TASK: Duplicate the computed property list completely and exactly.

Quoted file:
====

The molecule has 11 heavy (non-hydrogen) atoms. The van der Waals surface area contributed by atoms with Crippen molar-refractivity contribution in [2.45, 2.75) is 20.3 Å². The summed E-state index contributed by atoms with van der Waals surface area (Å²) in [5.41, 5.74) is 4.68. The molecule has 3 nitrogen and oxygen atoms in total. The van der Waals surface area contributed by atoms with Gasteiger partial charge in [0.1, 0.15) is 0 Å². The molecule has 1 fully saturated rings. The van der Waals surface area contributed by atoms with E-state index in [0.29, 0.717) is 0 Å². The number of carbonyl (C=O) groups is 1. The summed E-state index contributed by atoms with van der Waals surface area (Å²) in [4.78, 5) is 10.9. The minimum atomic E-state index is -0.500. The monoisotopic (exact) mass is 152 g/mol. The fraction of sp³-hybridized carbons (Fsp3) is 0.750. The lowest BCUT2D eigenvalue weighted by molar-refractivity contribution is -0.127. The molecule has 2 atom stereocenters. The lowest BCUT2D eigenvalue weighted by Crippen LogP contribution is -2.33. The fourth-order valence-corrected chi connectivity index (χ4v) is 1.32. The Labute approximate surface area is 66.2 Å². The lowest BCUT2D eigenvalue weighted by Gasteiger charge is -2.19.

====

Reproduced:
The molecule has 11 heavy (non-hydrogen) atoms. The van der Waals surface area contributed by atoms with Crippen molar-refractivity contribution in [2.45, 2.75) is 20.3 Å². The summed E-state index contributed by atoms with van der Waals surface area (Å²) in [5.41, 5.74) is 4.68. The molecule has 3 nitrogen and oxygen atoms in total. The van der Waals surface area contributed by atoms with Gasteiger partial charge in [0.1, 0.15) is 0 Å². The molecule has 1 fully saturated rings. The van der Waals surface area contributed by atoms with E-state index in [0.29, 0.717) is 0 Å². The number of carbonyl (C=O) groups is 1. The summed E-state index contributed by atoms with van der Waals surface area (Å²) in [4.78, 5) is 10.9. The minimum atomic E-state index is -0.500. The monoisotopic (exact) mass is 152 g/mol. The fraction of sp³-hybridized carbons (Fsp3) is 0.750. The lowest BCUT2D eigenvalue weighted by molar-refractivity contribution is -0.127. The molecule has 2 atom stereocenters. The lowest BCUT2D eigenvalue weighted by Crippen LogP contribution is -2.33. The fourth-order valence-corrected chi connectivity index (χ4v) is 1.32. The Labute approximate surface area is 66.2 Å². The lowest BCUT2D eigenvalue weighted by Gasteiger charge is -2.19.